“[U.S.] officials are seriously pursuing the possibility that a natural sample of the virus escaped a laboratory.”
The question was dismissed as a conspiracy theory in the early days of the coronavirus outbreak.
But now, some intelligence experts admit they are seriously looking into the possibility that the COVID-19 pandemic might have been touched off by an accident at a research facility in China, various news outlets report.
“It’s definitely a real possibility being bandied about at the high levels of the administration,” says one of those quoted experts.
Business Insider also reports that intelligence services for the British government are reportedly considering the same possibility.
Maybe, but maybe not.
We just don't know yet.
“After extensive research, scientists in the U.S. and elsewhere have determined that the new strain of the coronavirus discovered in China in December is, as Chinese officials have maintained, of natural origin, but they are taking seriously that its route to human infection may have started in a lab in Wuhan,” writes Yahoo News' Jenna McLaughlin:
“It’s absolutely being looked at very closely at the highest levels,” said one intelligence source with knowledge of the investigations. One reason for the suspicion is the lack of information coming from China. Beijing’s quick denials of involvement, and the decision to immediately identify the Wuhan Seafood Market as the source, raised eyebrows among some U.S. intelligence officials.
“I find it very funny that China very quickly blamed the market,” said one recently retired intelligence official.
The Chinese government did not respond to multiple requests for comment made through its foreign ministry and its embassy in the U.S.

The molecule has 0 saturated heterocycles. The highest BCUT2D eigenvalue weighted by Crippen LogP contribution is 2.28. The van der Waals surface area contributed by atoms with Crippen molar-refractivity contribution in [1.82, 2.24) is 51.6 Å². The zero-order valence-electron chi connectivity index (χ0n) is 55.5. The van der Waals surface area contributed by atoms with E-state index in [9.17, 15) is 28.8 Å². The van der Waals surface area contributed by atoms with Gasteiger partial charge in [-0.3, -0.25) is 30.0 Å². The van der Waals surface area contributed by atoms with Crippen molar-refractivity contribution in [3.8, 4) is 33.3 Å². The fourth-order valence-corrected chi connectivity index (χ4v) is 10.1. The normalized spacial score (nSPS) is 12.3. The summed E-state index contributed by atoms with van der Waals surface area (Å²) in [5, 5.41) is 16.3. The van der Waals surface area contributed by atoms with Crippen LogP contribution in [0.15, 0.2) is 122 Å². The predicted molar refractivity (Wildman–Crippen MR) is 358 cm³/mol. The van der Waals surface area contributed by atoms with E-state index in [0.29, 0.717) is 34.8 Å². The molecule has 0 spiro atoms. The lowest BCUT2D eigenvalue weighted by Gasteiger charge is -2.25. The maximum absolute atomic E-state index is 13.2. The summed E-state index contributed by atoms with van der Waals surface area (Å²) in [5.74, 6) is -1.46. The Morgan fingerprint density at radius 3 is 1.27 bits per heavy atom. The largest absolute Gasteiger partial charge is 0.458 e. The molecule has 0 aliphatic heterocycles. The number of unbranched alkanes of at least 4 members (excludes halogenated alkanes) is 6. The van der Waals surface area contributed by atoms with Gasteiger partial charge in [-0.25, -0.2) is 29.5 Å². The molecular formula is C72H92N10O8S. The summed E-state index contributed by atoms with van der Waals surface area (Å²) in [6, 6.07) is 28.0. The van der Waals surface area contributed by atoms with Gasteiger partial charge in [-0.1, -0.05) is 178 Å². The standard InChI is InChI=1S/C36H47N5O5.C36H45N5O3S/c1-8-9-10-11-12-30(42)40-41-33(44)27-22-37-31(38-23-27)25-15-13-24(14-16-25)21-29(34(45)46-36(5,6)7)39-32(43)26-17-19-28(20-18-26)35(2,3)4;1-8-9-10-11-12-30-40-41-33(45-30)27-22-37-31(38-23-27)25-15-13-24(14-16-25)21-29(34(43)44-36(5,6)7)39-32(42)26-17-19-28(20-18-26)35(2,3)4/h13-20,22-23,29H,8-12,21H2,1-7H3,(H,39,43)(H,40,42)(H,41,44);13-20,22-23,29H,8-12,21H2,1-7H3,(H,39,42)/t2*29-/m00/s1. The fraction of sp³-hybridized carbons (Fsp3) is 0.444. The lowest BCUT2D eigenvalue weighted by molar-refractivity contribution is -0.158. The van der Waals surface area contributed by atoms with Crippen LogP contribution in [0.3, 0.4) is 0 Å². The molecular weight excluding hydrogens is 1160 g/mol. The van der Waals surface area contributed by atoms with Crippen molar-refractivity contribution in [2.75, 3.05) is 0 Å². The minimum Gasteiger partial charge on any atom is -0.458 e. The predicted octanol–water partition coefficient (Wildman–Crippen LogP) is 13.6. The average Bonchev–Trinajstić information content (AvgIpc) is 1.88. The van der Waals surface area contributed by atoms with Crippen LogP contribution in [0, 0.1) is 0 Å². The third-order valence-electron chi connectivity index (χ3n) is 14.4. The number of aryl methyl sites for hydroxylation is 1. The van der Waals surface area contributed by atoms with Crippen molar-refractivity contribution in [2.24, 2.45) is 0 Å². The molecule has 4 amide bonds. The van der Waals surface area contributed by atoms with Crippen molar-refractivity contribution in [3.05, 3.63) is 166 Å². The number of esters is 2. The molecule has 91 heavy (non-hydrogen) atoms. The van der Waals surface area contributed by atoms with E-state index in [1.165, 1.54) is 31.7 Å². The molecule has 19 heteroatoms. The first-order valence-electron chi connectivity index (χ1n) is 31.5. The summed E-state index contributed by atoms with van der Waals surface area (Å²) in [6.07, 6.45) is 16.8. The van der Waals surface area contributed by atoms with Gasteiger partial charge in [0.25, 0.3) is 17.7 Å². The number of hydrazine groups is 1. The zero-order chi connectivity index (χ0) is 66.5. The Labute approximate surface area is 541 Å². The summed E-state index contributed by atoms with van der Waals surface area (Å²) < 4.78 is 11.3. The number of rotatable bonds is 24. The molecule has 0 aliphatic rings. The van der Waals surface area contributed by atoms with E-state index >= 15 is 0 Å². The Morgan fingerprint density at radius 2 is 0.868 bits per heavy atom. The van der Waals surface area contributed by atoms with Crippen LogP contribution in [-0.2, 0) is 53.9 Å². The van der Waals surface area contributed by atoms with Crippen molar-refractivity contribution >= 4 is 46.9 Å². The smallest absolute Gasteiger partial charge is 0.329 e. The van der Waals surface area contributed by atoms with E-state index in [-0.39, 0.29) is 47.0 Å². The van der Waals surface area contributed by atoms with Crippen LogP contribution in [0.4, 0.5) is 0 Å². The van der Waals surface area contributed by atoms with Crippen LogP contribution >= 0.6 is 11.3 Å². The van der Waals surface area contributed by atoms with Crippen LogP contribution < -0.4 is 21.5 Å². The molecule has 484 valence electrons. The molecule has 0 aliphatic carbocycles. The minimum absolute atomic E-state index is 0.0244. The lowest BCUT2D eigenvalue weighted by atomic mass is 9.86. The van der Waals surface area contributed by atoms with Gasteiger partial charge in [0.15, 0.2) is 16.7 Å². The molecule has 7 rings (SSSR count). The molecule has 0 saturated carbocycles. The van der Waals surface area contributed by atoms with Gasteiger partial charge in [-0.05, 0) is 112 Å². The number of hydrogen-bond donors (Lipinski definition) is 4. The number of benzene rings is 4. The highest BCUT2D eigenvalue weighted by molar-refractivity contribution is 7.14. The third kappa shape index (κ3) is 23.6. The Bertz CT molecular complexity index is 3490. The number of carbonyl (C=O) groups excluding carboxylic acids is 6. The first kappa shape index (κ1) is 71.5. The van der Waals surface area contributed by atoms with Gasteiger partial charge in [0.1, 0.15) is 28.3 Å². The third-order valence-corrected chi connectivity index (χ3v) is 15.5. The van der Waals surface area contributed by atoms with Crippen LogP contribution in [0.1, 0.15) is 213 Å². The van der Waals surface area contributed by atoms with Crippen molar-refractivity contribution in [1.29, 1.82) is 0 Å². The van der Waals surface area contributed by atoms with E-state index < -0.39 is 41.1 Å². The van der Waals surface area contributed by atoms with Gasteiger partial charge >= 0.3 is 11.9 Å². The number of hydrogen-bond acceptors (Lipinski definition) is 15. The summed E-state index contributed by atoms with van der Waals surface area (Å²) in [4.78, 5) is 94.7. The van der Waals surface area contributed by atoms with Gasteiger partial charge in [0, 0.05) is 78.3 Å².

In fact, some of the very first cases of COVID-19 were not linked to the market, and there are a number of important research institutions in Wuhan where infectious diseases are studied. Those include the Wuhan National Biosafety Lab, the first publicly acknowledged lab with the highest biosafety standards; the Wuhan branch of the Chinese Centers for Disease Control and Prevention; and the Wuhan Institute of Virology, home to one of the world’s top research groups on bat coronaviruses, where scientists have studied thousands of samples.
The Wuhan Institute of Virology, which collaborates with researchers and institutions around the world, including the U.S. National Institutes of Health, is a key site for the Global Virome Project, a global initiative focused on preventing the next pandemic by researching DNA and RNA of viruses in animals that could potentially infect humans. While that group does not typically work with intact virus samples, according to David Relman, a microbiologist at Stanford University, “it is possible” that the researchers could have collected a virus sample from a bat and been researching it within the lab.